When is a board foot not a board foot? Most of the time, as it turns out. You probably already know that a 2×4 is a nominal (meaning “by name”) measurement for a board 1-3/4” by 3-1/2”. But what about determining the amount of lumber in logs when your cutting them on a portable sawmill? Whether purchasing logs or making an estimate for a customer, measuring the volume of lumber in a log is an important skill for the sawyer. The problem is, there are several lumber scales, which give very different answers when you plug in the numbers. The two most common are the International 1/4” scale and the Doyle scale.
The International 1/4” scale is accurate for a saw blade with a 1/4” kerf. Narrow kerf bandsaw mills (1/8” kerf) get about 15% better yield—the equivalent of an extra board for every seven you cut. If a customer needs a bid for milling a stack of logs, it is fairly quick and easy (not to mention professional) to whip out a tape measure and a log scale chart and give a very accurate estimate of how much lumber you expect to get out of a pile of logs. This is especially useful if you charge by the board foot. Crooked logs and logs with rot or split, however, will naturally yield less lumber. With practice, you will be able to determine how much to deduct for these types of defects.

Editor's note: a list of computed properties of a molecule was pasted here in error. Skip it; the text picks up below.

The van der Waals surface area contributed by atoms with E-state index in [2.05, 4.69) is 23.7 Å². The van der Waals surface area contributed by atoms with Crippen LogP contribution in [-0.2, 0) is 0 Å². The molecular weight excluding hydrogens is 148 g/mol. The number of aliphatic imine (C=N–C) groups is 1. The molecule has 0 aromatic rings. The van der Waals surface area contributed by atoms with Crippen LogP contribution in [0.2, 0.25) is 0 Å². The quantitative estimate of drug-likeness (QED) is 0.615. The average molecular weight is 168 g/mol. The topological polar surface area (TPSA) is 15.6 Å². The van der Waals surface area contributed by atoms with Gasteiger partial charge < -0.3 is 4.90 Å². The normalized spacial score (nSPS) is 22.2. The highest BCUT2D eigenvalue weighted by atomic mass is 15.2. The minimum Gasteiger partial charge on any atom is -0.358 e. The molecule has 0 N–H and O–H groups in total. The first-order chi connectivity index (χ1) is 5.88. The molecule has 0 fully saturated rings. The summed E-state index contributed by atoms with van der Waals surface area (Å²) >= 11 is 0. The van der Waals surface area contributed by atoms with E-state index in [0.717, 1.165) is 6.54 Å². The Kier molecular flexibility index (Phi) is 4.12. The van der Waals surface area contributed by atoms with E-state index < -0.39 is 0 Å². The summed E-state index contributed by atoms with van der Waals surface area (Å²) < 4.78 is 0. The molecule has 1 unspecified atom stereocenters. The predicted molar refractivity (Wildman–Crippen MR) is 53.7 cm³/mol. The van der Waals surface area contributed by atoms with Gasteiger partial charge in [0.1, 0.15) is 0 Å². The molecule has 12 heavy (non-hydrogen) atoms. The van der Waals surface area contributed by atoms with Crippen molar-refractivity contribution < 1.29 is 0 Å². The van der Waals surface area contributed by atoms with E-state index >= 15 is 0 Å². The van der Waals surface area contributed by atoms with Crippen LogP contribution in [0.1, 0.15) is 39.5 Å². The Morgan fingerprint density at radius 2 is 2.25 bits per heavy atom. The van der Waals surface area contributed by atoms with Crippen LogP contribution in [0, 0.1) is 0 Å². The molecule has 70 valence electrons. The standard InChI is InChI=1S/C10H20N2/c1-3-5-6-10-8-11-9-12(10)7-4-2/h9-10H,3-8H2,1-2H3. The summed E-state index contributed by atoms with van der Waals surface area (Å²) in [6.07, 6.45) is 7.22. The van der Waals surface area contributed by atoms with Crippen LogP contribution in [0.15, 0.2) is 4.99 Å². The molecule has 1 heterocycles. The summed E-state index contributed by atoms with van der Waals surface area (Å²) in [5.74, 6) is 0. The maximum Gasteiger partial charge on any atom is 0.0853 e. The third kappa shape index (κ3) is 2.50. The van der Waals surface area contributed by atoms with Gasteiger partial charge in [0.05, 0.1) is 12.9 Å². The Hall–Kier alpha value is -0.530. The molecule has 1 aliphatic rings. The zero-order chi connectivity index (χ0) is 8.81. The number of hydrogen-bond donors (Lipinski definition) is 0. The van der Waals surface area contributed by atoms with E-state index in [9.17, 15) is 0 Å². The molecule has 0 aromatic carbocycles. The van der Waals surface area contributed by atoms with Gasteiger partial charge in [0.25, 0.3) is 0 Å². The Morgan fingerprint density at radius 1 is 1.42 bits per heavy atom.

The Doyle scale is the standard by which hardwood logs are bought and sold. It underestimates the volume of smaller logs and overestimates the volume of larger logs The smaller the log, the greater the penalty. For example, a 14” diameter, 12’ log scales out 75 board feet on the Doyle scale, 98 board feet on the International 1/4” scale and will yield about 113 board feet from a bandsaw mill. It was designed to compensate for the extra time and expense it takes to mill a given amount of wood from small logs. Most hardwood mills buy lumber on the Doyle scale. If you buy small logs on the Doyle scale, you get the best deal. For example if you buy 1,000 board feet of 14” diameter logs on the Doyle scale, your pile of lumber will come to about 1,500 board feet after milling. But remember, small logs require more log loading and turning for every board foot you get out of them and generally have lower quality wood; hence the Doyle penalty.
A third called the Scribner scale is most common in the Pacific North West. Like the Doyle scale, it penalizes for smaller logs, but not quite as much. There are a number of other scales, less commonly used. The “cedar” scale, for example is occasionally used for Eastern Red Cedar.
Even wood off the mill can have some variation. Typically, even if a customer asks for 3/4” thick boards, most sawyers will scale them as though they were 1” thick. After all, the amount of time it takes to make a cut is the same, no matter how thick the wood is. Make sure your customer, the logger and you all have the same understanding of how the logs are being scaled and are in agreement before the sawmill blade ever touches the wood!